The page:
Superannuation is one of the most important employment obligations of small business. Not only is it law to pay super contributions for eligible employees, but it is a key incentive area for workers. Reporting as part of the regular pay cycle and bulk payments quarterly should be engrained into business practice. As should the processing and maintenance of employee records regarding superannuation. But, according to the ATO, we are still getting it wrong! Recently the ATO published a list of common mistakes small businesses make in complying with superannuation laws.
Common superannuation mistakes:
According to the ATO small business commonly makes the following mistakes with respect to its super guarantee obligations: •paying insufficient super contributions for eligible employees;
•missing the quarterly cut-off dates;
•not understanding that, in some circumstances, super should be paid for contractors even if the contractor quotes an ABN;
•not keeping accurate records;
•not passing on an employee’s tax file number to their super fund;
•not lodging a Superannuation Guarantee Charge Statement – Quarterly if they have not paid their employees super to the fund by the due date, or don’t pay the correct amount.
As an employer, you must pay a minimum of 9% in superannuation to your eligible employees based on their ‘ordinary time earnings’. Eligible employees are those workers aged 18 to 69 years who earn $450 or more (before tax) in salary and wages in a month. These workers can be full-time, part-time or casual.
If you are not sure whether an employee is eligible, then the ATO has a decision tool to assist you at their website http://calculators.ato.gov.au/scripts/axos/axos.asp?CONTEXT=&KBS=SGEligibility.xr4&go=ok Similarly, if an employee is classed as ‘eligible’, you may want to check the superannuation calculation via the ATO’s calculator at http://calculators.ato.gov.au/SGCalculatorWeb/GetSGContribution.aspx?ms=Businesses
Quarterly Cut-off Dates
As an employer, you must pay superannuation contributions to eligible employees at least four times a year. The following is a list of the quarterly periods and the payment cut-off dates.
|Quarter||Period||Payment cut-off date|
|1||1 July – 30 September||28 October|
|2||1 October – 31 December||28 January|
|3||1 January – 31 March||28 April|
|4||1 April – 30 June||28 July|
For businesses with less than 20 employees, a quick and easy way to manage quarterly superannuation payments is via the ATO’s Clearing House. By way of this process, you pay the full amount of super to the ATO and the ATO will disburse the funds to the individual employee’s chosen super fund. For more information, see our Article on Australian Clearing House for Superannuation’ article.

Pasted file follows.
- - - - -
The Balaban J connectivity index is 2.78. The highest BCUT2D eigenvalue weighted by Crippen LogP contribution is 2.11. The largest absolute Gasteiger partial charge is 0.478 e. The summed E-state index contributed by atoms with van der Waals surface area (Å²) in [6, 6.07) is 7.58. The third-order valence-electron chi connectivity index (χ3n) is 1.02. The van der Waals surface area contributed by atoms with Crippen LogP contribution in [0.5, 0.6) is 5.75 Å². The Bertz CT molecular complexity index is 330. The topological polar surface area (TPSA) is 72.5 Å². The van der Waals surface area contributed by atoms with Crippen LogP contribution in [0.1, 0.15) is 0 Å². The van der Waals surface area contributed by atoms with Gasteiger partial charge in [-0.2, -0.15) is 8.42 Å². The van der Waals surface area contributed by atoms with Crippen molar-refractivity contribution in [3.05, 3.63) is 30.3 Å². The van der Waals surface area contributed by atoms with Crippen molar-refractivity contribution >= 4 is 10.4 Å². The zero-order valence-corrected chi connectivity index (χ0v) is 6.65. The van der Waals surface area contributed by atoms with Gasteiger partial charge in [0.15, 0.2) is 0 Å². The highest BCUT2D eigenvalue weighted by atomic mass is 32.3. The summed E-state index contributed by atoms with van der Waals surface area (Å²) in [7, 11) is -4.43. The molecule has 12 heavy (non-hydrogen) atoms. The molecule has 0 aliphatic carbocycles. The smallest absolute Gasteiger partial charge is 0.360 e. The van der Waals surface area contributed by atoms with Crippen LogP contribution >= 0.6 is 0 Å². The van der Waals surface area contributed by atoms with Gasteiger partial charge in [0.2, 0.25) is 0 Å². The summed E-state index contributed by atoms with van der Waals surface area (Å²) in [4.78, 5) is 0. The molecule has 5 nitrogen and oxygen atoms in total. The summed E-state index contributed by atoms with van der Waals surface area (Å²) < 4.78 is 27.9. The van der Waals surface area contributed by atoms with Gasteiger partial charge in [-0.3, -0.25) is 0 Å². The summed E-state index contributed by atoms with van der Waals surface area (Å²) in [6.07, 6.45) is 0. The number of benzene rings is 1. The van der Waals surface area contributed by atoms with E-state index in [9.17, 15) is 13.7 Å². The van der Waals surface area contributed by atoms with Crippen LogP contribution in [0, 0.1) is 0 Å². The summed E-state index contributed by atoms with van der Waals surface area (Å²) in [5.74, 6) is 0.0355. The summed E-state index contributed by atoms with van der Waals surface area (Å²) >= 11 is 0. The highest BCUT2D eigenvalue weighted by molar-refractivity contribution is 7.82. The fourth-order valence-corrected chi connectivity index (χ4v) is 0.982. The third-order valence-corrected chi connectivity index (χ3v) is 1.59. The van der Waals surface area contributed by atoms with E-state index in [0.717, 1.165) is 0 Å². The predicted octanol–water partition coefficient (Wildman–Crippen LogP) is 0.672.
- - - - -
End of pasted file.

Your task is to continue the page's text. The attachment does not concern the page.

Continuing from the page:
If a contract for work is wholly or principally for labour, then you may have to pay superannuation to a contractor even if they quote an ABN. Sometimes the decision between an independent contractor and an employee is a difficult one. For further information, see our article on Employee Vs Contractor: A basic guide to help you decide.
As an employer, you must keep accurate and up-to-date records on superannuation paid to employees including: •the amount paid for each employee and how it was calculated;
•that an offer was made to eligible employees on a choice of super fund;
•how any reportable employer super contributions were calculated.
Passing on an employee’s Tax File Number
As an employer, you are required to provide an employee’s tax file number to their superannuation fund within 14 days of receiving it. The consequences of not passing on the Tax File Number is that the employee’s superannuation contributions will be subject to extra tax and may not be accepted by the super fund. Further, you may be penalised as the employer.
Superannuation Guarantee Charge Statement – Quarterly
Lodgement of the Superannuation Guarantee Charge Statement is necessary in the following circumstances; •if there is a ‘super guarantee shortfall’, ie. you have not paid enough super contributions of an eligible employee;
•if you have missed paying super contributions for an eligible employee(s) by the quarterly cut-off date
•if you have not paid super to the eligible employee’s chosen super fund.
The penalties attached to the statement can be costly. The ‘super guarantee charge’ is calculated by adding the super guarantee shortfall amount(s), interest at 10% per annum and an administration fee of $20 per employee per quarter.